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Various Construction Methods for Custom Cabinetry

July 13, 2011   |   Kim G. Badger   |   0 Comments

Within the realm of cabinet construction there are many ways to assemble a custom cabinet.  Having a thorough understanding of these various construction methods is crucial to the overall quality of the end product. AWI Standards section 400, has sketches of all the types of woodworking joinery.  When viewing these sketches keep in mind what you ultimately want for quality, appearance and function.  A study of this section will give you a very good idea of what you will need to specify. Refer to our Understanding AWI Cabinet Grades article for an overveiw of how of a particular construction method is directly related to the “grade” of cabinet that you specify and a link to section 400 of the AWI Standarsd book.

Following is a brief description of the construction methods most commonly used today by millwork shops.  The choice of construction method by a millwork manufacturer is greatly if not totally influenced by the equipment they have available.

Butt Construction Method

This is the least desired method of cabinet construction as it is essentially the most basic form of construction.  It does not have any type of reinforced joinery and is found in only the most basic of cabinet construction.  In the opinion of this engineer, shops that build this way are doing so to eliminate the cost of machining the parts and are offering the customer a “basic box cabinet”. This type of construction leads to product failure in a very short amount of time. Be sure that if you receive a custom cabinet quote that is exceptionally cheap, that the Butt construction method is not being used.

Butt construction method for joining cabinetry

32 Millimeter Doweling Method

This construction method uses dowels to attach parts together.  This system is primarily used by a millwork shop that has CNC capabilities utilizing a CNC boring machine.  This type of machining can be a pod type or a platform type depending on the woodworking shops preferences.  Essentially the holes are bored into the face of the sides and then corresponding holes are drilled into the ends of the joining member, ie bottoms, backs, rails etc.  These pieces are then joined together using a small dowel, usually wood. 32 millimeter dowel construction is a sound method, however in my opinion not as good as rabbet and dado, which we cover in the latter of this article.

 32 millimeter doweling construction method for cabinets and other woodworking applications

RTA Construction Method

This method is an offshoot of the 32 mm dowel construction, due to the fact that in most cases pre-drilling and boring needs to be done in precise locations. This system mainly uses mechanical hardware and fasteners and usually works quite well.  However one inherent problem is that the hardware is visible, usually on the inside of the cabinet. Another problem is the use of the less expensive hardware components, like plastic, that can break and therefore fail.  There are hundreds of styles of hardware applications to choose from when using the RTA construction method.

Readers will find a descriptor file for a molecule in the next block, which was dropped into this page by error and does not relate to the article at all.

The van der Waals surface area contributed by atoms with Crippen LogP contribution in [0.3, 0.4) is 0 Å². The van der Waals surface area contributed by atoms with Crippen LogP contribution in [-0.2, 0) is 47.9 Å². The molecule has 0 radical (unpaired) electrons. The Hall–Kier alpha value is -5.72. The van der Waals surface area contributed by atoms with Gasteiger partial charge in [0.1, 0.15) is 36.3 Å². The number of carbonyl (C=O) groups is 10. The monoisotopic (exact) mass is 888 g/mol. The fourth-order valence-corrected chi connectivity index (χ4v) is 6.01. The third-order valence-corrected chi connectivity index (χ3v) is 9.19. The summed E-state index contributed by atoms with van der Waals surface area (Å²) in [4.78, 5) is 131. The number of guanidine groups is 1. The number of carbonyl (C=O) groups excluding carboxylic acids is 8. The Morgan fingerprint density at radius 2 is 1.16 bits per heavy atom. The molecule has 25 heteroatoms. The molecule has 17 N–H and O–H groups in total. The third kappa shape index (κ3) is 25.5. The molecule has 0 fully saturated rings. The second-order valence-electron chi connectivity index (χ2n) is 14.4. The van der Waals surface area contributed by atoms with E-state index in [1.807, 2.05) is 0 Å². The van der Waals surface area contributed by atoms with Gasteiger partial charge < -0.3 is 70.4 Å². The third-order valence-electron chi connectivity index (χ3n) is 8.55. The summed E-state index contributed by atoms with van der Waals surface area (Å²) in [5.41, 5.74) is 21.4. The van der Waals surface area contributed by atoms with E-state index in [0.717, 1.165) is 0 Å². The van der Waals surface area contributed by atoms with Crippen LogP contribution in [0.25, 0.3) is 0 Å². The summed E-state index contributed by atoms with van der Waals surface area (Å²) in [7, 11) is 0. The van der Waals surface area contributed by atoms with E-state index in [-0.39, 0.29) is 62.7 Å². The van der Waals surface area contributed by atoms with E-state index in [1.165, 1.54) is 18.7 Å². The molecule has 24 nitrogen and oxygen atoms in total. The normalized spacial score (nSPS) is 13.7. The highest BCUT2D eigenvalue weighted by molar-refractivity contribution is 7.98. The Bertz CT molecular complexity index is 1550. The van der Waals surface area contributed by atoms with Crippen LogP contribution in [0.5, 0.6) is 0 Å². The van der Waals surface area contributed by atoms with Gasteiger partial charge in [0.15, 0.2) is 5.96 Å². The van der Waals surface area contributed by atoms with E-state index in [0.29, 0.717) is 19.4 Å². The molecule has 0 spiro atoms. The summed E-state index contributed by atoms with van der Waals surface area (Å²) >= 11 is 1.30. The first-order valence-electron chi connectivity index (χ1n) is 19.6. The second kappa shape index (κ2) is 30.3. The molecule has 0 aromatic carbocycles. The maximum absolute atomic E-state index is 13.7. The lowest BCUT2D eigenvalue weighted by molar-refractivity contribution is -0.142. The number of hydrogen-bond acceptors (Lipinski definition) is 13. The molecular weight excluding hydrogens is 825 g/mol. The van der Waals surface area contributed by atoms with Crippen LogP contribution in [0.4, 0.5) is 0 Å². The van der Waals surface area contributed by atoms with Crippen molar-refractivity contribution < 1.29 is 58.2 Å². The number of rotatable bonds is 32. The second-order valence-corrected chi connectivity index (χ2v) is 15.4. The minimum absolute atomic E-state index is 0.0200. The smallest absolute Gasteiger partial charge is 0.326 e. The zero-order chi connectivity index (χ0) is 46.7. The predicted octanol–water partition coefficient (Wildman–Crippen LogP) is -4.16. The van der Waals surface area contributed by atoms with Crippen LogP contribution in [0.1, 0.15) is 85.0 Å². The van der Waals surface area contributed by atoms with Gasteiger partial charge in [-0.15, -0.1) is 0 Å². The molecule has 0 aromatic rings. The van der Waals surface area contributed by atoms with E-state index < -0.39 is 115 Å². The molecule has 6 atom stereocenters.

Various samples of hardware for RTA construction method

Spline and Wafer Method

This cabinet construction method is similar to the doweling method.  The difference is that it uses splines or wafers applied in slots in the face of the members and a corresponding slot in the ends of the joining members. Normally the spline is applied in a slotted dado that is continuous, where as the wafers are applied in 2” slots cut by a wafer cutter.  There are usually 3 to 5 wafers applied to each member dependent upon the size of the member and the joining member as well.  Spline and wafer construction is also a sound method, but it is labor intensive.

Spline or wafer slot construction method illustration

Spline slot construction method illustration

Wafer slot construction method illustration

Rabbet and Dado Method

This is the most highly machined method of cabinet construction.  Actual rabbets and dados are machined into the parts which allow the joining members to fit within these slots and groves.  This is a superior method of construction due to the fact that once machined it allows for a larger glue surface during construction and thus constitutes the most strength and durability of all the construction methods.  When using the rabbet and dado construction method the joining member has a step over route on the front edge that allows it to “step over” the blind of the blind dado.

Rabbet and dado wall cabinet construction method


Rabbet and dado integral construction method

This article does not address every method of cabinet construction used nor every variation within these specific methods that millwork shops employ, such as ¼” backs, ½” backs, recessed bottoms, and or backs. However these are the basic and main cabinetry methods used in most woodworking shops and they are all  AWI recognized construction methods.

My next article, Ladder Base versus Integral Base, will discuss the different configurations to consider when using a particular cabinet construction method.

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Category: Cabinetry, Industry Articles

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